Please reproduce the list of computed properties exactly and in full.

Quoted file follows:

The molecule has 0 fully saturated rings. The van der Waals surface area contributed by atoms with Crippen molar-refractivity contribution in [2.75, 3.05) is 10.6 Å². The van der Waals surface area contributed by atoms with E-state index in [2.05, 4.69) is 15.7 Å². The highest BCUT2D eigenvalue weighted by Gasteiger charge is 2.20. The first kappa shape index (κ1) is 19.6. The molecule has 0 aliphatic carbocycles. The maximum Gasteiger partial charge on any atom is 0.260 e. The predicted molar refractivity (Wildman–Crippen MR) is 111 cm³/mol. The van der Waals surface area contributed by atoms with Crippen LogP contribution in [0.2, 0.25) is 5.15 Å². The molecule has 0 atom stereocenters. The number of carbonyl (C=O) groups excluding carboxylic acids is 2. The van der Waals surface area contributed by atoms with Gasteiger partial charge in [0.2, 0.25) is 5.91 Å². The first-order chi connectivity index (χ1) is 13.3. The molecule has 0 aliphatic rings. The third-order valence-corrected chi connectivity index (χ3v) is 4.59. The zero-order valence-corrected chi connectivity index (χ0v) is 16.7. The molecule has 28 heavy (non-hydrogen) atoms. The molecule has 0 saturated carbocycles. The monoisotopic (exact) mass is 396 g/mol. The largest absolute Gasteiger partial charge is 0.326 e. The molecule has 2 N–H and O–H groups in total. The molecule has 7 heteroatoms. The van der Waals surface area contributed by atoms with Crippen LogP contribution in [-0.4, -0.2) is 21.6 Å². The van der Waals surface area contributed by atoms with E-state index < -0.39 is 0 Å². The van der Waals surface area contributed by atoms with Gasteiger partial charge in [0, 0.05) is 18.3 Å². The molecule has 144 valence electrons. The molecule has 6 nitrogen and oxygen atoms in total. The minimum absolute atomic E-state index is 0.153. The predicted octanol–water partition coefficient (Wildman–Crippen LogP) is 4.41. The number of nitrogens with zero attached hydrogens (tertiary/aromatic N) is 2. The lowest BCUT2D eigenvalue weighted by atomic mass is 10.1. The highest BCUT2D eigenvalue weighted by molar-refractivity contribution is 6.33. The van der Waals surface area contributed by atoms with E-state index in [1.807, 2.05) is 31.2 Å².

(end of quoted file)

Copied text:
The molecule has 0 fully saturated rings. The van der Waals surface area contributed by atoms with Crippen molar-refractivity contribution in [2.75, 3.05) is 10.6 Å². The van der Waals surface area contributed by atoms with E-state index in [2.05, 4.69) is 15.7 Å². The highest BCUT2D eigenvalue weighted by Gasteiger charge is 2.20. The first kappa shape index (κ1) is 19.6. The molecule has 0 aliphatic carbocycles. The maximum Gasteiger partial charge on any atom is 0.260 e. The predicted molar refractivity (Wildman–Crippen MR) is 111 cm³/mol. The van der Waals surface area contributed by atoms with Crippen LogP contribution in [0.2, 0.25) is 5.15 Å². The molecule has 0 atom stereocenters. The number of carbonyl (C=O) groups excluding carboxylic acids is 2. The van der Waals surface area contributed by atoms with Gasteiger partial charge in [0.2, 0.25) is 5.91 Å². The first-order chi connectivity index (χ1) is 13.3. The molecule has 0 aliphatic rings. The third-order valence-corrected chi connectivity index (χ3v) is 4.59. The zero-order valence-corrected chi connectivity index (χ0v) is 16.7. The molecule has 28 heavy (non-hydrogen) atoms. The molecule has 0 saturated carbocycles. The monoisotopic (exact) mass is 396 g/mol. The largest absolute Gasteiger partial charge is 0.326 e. The molecule has 2 N–H and O–H groups in total. The molecule has 7 heteroatoms. The van der Waals surface area contributed by atoms with Crippen LogP contribution in [-0.4, -0.2) is 21.6 Å². The van der Waals surface area contributed by atoms with E-state index < -0.39 is 0 Å². The van der Waals surface area contributed by atoms with Gasteiger partial charge in [0, 0.05) is 18.3 Å². The molecule has 144 valence electrons. The molecule has 6 nitrogen and oxygen atoms in total. The minimum absolute atomic E-state index is 0.153. The predicted octanol–water partition coefficient (Wildman–Crippen LogP) is 4.41. The number of nitrogens with zero attached hydrogens (tertiary/aromatic N) is 2. The lowest BCUT2D eigenvalue weighted by atomic mass is 10.1. The highest BCUT2D eigenvalue weighted by molar-refractivity contribution is 6.33. The van der Waals surface area contributed by atoms with E-state index in [1.807, 2.05) is 31.2 Å².